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Clause 89

Part of Finance Bill – in a Public Bill Committee at 3:45 pm on 18th June 2009.

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Photo of Greg Hands Greg Hands Shadow Minister (Treasury) 3:45 pm, 18th June 2009

This clause probably contains the most important changes to the North sea oil and gas regime in part 6 of the Bill, and I expect that we will want to press amendment 267 in due course.

Clause 89 refers to schedule 44. The other clauses and schedules that we have discussed so far either represent relatively small changes or seek to create conditions in which it is easier for new investment to take place. Schedule 44, however, is the only part of the Government’s package that attempts to offer direct incentives to invest, and it is therefore worth recalling what the Government have said about the need for incentives. In their document, “Supporting investment: a consultation on the North Sea fiscal regime” they described the UK continental shelf as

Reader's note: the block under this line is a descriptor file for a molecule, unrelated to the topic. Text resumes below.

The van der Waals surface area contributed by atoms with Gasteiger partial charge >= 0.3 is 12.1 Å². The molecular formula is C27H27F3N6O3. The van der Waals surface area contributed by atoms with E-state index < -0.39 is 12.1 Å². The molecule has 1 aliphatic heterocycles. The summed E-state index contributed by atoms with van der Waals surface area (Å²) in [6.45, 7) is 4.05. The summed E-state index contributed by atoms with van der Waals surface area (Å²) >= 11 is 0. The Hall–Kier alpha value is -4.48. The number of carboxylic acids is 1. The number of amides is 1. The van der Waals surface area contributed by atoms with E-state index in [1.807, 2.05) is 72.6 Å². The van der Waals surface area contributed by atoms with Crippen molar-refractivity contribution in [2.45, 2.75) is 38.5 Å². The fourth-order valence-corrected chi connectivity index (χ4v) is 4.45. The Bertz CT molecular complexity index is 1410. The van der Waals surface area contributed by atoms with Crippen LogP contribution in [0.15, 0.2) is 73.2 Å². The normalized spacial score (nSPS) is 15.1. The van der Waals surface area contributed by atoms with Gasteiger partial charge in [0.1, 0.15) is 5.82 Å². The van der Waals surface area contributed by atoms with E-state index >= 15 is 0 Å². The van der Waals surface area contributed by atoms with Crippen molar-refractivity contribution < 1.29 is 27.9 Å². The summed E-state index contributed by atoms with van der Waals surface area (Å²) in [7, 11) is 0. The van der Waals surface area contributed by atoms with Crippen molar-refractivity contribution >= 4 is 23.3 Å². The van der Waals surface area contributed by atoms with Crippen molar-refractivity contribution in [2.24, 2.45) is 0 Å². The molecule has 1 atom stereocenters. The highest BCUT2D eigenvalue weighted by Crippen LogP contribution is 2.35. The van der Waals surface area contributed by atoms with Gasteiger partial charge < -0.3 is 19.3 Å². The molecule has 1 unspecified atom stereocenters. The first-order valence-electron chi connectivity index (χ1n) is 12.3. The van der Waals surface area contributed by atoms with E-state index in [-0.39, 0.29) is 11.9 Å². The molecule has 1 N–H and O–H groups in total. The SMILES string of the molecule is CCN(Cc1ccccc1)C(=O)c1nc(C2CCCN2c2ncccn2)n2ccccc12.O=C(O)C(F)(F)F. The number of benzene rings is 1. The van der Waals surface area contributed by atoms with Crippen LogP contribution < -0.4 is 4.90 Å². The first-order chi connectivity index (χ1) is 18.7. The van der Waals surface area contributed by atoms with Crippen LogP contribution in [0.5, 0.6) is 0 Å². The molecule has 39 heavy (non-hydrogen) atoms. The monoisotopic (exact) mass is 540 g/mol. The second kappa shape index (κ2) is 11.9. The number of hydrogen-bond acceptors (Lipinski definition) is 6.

“facing increasing challenges due to its nature as a maturing basin. The easy to recover hydrocarbons have been exploited and the remaining opportunities are, increasingly, either smaller in size or require the use of cutting edge technologies to enable extraction. One result of this is that many potential projects have become commercially marginal and unable to compete with other projects around the globe. These challenges are exacerbated by the current uncertainty over future oil prices and the high cost levels faced within the North Sea.”

Schedule 44 is the Government’s attempt to answer that commercial marginality and struggle for capital expenditure. We see it as a fairly limited attempt to address the problem.

Oil and Gas UK was formed by and represents the industry, and has met with both the Chancellor of the Exchequer and the Prime Minister. I am not sure how many Exchequer Secretaries it has had the pleasure of meeting in recent days—as we know, there have been three in the past nine days. I am not exactly sure who it has had the chance to meet with on that front. Nevertheless, at various times Oil and Gas UK has met with the Government to discuss the future of the North sea. In its public response to the Budget—three Exchequer Secretaries ago—it said: